One day, the Holy Spirit brought to my mind a reminder of my past (short) life as a teacher. I wasn't a great teacher, but I was a pretty good one. And darn it, I was organized. I kept things running smoothly with a classroom of 20+ kids. Why, then, couldn't I run my own home the same way? Soon after, a wise friend shared how she schedules her day - every hour, every activity is accounted for. She homeschools, and has a child with special needs, so her schedule is ten times busier than mine. But the idea stuck.

So, the experiment begins. My schedule is loose, and I don't expect to ever follow it completely. The point is, it's there. It tells me to get up EARLY and have my quiet time before the chaos of the day. It gives me times to stop everything and devote my attention solely to my kids. It includes times for specific activities with Eli (and Lucas, by default) to work on his early language and math skills, because it's important to me. It even tells me when to do laundry, clean my bathroooms, and weed the garden. And every night, at 8:30, it says "RELAX."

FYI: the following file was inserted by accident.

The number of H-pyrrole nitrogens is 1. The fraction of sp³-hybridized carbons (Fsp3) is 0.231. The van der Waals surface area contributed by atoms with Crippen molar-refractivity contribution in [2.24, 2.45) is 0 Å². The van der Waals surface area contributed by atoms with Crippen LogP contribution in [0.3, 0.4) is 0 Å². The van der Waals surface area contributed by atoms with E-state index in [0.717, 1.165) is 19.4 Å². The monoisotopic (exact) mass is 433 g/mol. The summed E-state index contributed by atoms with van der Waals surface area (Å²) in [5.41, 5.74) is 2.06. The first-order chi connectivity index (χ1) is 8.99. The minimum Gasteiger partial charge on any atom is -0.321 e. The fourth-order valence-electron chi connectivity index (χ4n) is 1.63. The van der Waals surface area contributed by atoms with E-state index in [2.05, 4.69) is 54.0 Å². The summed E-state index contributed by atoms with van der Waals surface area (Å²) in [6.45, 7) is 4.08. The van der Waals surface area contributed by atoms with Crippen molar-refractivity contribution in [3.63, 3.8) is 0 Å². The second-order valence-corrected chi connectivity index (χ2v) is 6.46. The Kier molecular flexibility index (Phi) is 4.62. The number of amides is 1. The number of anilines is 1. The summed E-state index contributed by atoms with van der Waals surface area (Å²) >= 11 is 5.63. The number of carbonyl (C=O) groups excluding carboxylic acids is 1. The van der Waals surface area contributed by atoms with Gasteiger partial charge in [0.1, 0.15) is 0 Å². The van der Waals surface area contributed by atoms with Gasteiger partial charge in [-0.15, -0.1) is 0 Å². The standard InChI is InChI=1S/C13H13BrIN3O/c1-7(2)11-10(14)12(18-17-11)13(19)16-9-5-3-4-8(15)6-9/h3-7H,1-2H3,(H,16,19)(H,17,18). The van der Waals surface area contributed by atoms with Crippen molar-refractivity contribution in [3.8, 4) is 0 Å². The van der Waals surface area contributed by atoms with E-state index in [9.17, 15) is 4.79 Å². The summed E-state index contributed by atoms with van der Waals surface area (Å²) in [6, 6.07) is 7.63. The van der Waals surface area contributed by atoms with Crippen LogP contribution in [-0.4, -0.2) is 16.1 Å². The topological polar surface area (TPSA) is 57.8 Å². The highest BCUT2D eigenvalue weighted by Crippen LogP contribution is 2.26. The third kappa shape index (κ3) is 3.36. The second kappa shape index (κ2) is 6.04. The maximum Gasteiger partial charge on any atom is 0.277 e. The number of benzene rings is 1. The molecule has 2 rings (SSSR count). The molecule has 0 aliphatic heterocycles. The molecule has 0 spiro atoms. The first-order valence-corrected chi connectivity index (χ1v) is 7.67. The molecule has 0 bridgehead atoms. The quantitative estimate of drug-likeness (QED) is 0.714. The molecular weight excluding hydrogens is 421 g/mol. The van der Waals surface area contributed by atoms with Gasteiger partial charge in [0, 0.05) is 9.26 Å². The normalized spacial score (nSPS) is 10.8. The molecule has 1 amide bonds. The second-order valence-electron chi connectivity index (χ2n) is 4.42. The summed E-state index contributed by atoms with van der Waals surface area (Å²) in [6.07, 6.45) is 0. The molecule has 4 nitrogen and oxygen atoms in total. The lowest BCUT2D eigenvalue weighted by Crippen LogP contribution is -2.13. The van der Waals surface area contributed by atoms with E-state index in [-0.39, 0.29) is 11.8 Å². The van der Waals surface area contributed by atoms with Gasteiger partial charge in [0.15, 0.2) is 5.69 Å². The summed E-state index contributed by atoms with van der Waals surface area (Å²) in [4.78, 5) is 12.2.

Feel free to laugh out loud at my idea. Eye-rolling and "Girl, please" will be allowed. After all, we're already off schedule - it didn't tell me to spontaneously post on my blog with numerous interruptions to play elephant, referee, and Old Lady Who Really Wants Your Trains. But you know, that's the beauty of being a (gulp) SAHM.

Wednesday, January 19, 2011

wednesday thoughts

It's a random-thought kind of day.

The sun is shining and there are two gorgeous blue jays sitting on my back fence. Oh spring, how you tease.

Two New Year's resolutions this year: